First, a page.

Week 25: 1st – 5th August 2016

“Human science seeks to know the reality which is particularly our own, the reality of our experience, actions, and expressions. This realm is closest to us, yet it is most resistant to our attempt to grasp it with understanding. Because of the success we have had knowing the world around us, the human realm has expanded its power to such an extent that we can act to create wellbeing and physical security and comfort and to inflict untold suffering and destruction. Serious and rigorous re-searching of the human realm is required.”
Polkinghorne (1983, p. 280-1)

I’ve done more thinking and contemplation in relation to my research approach. The heuristic inquiry as well as grounded theory as a form of phenomenological research. My project may very well be a mixture of both. As I will be immersing myself in the activity and need to reflect on the experience. There is this element to it in order to answer my question relating to the felt experience in this realm. Thinking of Lefebvre’s triad of spaces. The inquiry in the lived realm justifies the heuristic inquiry. Pending on data quality a new theory may or may not emerge. Therefore I am hesitant to rule out grounded theory at this stage.  But there must be a method in between that works for me.

Play is an activity that forces us to let go of our ego (collaborative play), is transformative of space and time. It transcendence space on all three realms.

Braud, W. & Anderson, R. (Eds) (1998) Transpersonal Research Methods for the Social Sciences: Honoring human experience. Sage. (p.256-283)

Conventional methods: Grounded theory, Action research, Case study, experimental design

Intermediate methods: Phenomenological approach, heuristic approach, participatory inquiry

Transpersonal methods: intuitive inquiry, transpersonal- phenomenological
inquiry, inquiry informed by exceptional human experiences

Researching human experience

Issue with grounded phenomenological experience in relation to play:

The principled experience: leading to knowledge derived from an imposed order. –> play does not have an order
Discovered experience:
derived from everyday happenings, events –> play can be that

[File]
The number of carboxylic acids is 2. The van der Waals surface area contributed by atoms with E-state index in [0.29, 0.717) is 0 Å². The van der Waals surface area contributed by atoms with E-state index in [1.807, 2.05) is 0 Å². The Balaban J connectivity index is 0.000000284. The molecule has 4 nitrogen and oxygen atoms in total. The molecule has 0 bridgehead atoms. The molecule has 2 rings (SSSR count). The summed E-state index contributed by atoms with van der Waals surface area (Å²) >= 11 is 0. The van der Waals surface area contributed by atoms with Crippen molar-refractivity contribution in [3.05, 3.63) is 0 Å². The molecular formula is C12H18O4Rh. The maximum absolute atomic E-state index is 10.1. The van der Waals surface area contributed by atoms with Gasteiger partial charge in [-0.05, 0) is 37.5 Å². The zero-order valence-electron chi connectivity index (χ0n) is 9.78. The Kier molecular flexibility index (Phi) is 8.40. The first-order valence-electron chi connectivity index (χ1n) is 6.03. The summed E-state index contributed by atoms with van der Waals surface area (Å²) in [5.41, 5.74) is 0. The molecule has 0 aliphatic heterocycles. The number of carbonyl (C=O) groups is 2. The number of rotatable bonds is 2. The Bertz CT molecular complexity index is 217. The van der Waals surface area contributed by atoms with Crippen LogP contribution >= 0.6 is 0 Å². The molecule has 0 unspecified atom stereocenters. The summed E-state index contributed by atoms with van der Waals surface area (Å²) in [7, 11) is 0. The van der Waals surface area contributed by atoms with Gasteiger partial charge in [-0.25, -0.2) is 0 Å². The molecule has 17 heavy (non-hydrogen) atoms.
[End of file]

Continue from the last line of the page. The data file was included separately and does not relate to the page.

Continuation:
Vulgar:  common, ordinary normal experiences –> play is not that
Intentional:
focus on the content of thought (whether real or imagined) —> play can be both as well can be unintentional
Assimilated: expected, predicted, absorbed into our current perspective –> play can be spontaneous
Lived experience: centred in the self –> can be

Opportunities with subtle phenomenological experience in relation to play:

It provides deeper, more meaningful insights and altered state of consciousness.

Discerned experience: leading to knowledge of a “found” order –> as play emerges out of the moment and is born in the empty with no order, it may be very well just be found. Discovered while observing the realms.
Practiced: induced experiences through rituals, shared practices –> playful activity can be very well shared and certain activities such as ball games can have ritual characteristics.
Extraordinary: uncommon, unusual, unique experiences –> play is happening outside of the ordinary as well as a unique experience.
Transcendent: the experience of knowing itself, witnessing the act of knowing –> just me as the observe on the phenomenon can witness this spontaneous act –> therefore I get to know the behaviour.
Transformative:  generating insight and permanent change –> play generates insight in peoples state of mind and place of meaning. However it does not evolve permanent changes
Transpersonal experience:  beyond self, “what am I a part of?” –> play can be very well that.

Conclusive remarks

When researching human experiences and recognising potential tensions between phenomenological experiences, I may very well focus on “subtle” theory generation for all the very reasons mentioned above.

 

Dave Hils provided valuable insights with his online paper in relation to heuristic inquiry and transpersonal research.

Paper presented to CCPE, London – October, 2001. Dave Hiles 2001

http://www.psy.dmu.ac.uk/drhiles/HIpaper.htm

 

 

 

 

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